Find out why contests work and learn how to use restaurant contests to intrigue local customers and get them to visit your restaurant, and come back more often.
Get High Returns on Low Cost Restaurant Contests
When it comes to promoting a restaurant, well-executed restaurant contests can generate new customer traffic, boost the average ticket, fill seats during slower hours, bring patrons back more often and expand your contact database – if you do it right. Find out how to maximize your chances of getting high returns using low-cost contests to promote your restaurant.
Franchise restaurants and independent restaurants looking for new ways to promote a restaurant in their area may consider running a one-time contest or on-going restaurant contests in order to attract new customers or turn occasional customers into loyal, repeat patrons. As you brainstorm the details and customize a contest to highlight the strengths of your restaurant, here are some things to keep in mind.
An antavo.com article provided some great tips for restaurants who want to use contests to promote their business, including two important psychological factors: “Your fans… evaluate their odds of winning by looking at the incentives provided and effort needed.” In other words, they have to believe they can win, and they have to want whatever they get when they do.
5 Prize-Wise Tips for Attracting New Customers with Restaurant Contests
1. Prize-Wise, Bigger is Not Always Better
If you haven’t tried using restaurant contests to attract customers because you didn’t have a lot of money to spend on prizes or give-aways, it should encourage you to learn that bigger is not always better when it comes to contest prizes.
In fact, the bigger the prize value, the less likely people believe they are to win. Smaller prizes or running contests or drawings where more than one person will win will lead more people to believe they can win, which means more people will participate in order to try to win.
2. Make it Easy or Hard to Win, Depending on Prize-Size
People expect to have to do something that takes real effort or sacrifice in order to win something big. By contrast, it should be easy to enter or participate in order to win low-cost prizes.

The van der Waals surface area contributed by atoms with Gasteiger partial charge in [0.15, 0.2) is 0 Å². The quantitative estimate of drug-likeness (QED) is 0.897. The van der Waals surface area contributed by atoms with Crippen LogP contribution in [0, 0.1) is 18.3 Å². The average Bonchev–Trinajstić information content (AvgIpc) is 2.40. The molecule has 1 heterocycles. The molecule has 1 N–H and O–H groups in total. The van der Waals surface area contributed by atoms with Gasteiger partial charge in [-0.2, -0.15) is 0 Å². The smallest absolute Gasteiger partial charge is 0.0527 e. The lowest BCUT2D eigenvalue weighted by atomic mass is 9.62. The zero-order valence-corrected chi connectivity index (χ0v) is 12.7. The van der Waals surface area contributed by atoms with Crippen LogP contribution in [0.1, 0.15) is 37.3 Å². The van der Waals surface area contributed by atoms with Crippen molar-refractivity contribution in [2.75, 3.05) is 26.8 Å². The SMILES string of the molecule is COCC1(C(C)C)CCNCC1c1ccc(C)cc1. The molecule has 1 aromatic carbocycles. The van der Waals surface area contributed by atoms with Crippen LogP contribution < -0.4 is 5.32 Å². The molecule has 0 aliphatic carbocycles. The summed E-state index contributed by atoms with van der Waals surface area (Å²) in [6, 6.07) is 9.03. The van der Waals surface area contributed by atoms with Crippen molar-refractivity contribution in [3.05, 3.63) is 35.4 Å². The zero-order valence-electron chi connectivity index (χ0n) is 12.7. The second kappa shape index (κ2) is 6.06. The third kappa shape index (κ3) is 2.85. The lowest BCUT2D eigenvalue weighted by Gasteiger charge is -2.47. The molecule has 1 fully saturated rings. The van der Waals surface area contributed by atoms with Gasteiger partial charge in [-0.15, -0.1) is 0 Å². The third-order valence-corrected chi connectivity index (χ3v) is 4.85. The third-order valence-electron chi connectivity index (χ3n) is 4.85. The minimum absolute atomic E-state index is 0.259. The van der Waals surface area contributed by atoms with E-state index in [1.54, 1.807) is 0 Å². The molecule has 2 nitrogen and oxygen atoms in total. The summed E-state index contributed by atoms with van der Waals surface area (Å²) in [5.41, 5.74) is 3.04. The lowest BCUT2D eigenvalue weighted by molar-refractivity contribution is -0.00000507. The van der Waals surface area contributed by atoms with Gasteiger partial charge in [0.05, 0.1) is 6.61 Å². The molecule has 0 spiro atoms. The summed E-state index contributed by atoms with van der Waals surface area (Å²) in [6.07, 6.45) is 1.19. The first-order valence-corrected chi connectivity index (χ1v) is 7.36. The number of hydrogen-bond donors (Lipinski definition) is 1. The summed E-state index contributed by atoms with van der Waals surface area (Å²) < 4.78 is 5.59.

Therefore, if you want lots of people to enter (whether entry occurs via restaurant visits or signing up to follow your restaurant via email or social networks, you should increase the (perceived) probability of winning by offering more prizes.
3. What Your Prize-Implies: Contest Type Impacts Perceived Ability to Win
Contests (where winners are chosen through some kind of subjective evaluation) may also be perceived to be more difficult to win. Be sure that you clearly lay out contest guidelines including how entries will be judged, measured or evaluated, and who will conduct the evaluation, in order to determine who wins. The more equal people perceive their chance of winning to be, the more likely they are to enter.
On the other hand, subjectively-evaluated and awarded contests that require more effort may result in fewer entries. If you are conducting a contest and want to boost its effectiveness, publicize the limited number of entries, so that you incentivize participation by implying better odds of winning among a relatively small pool.
Customers may feel they have a more equal opportunity to win when prizes are awarded via drawing, especially in drawings where any one participant only has one chance to win. Conversely, you can incentivize customer behaviors by providing them with more entries based on how often they visit your restaurant, how much they spend, visiting on slower days of the week or during slower hours, buying certain menu items or engaging in other desired customer behaviors.
4. Prize-Vies: You Win When Contestants Battle It Out
A contest where people enter by voting on line (such as voting for their favorite menu item, the menu item they would most like to see added to your menu, best looking dish or some other preference) can help you swell the number of names in your email and mobile marketing contact lists as well as the numbers of local patrons following your restaurant on social networks.
To maximize short and long term gains with a vote-based contest, set your contest up with an internet gateway which allows you to collect contact information or requires that someone “likes” your Facebook page in order to enter or vote.
5. Don’t Forget to Prize-Publicize
No one wants to run a contest that flops; whatever contests or drawing you ultimately decide to run to promote your restaurant, publicizing your contest in advance, during and afterward is critical for getting the highest return on your investment of time and resources.
If you let people vote in your contest or enter online, be sure that there’s an automatic share or an option for them to share out their participation status on social networks. This is a great way for people to let other local friends, family and co-workers know about the contest or drawing so they can enter (or vote for a specific entry).
When the contest is over, make sure you plan for a photo op and get a quote from the winner/s to use on social networks, in press releases and on your website.
You might also like: 5 Positive Restaurant First Impressions that Will Bring First-Timers Back
Did you know? You can marry your restaurant’s credit card processing POS solution to your loyalty marketing strategies. Following up with new customers with automated and personalized email marketing could turn that first timer into a long time fan. Reach out to us to find out how it works: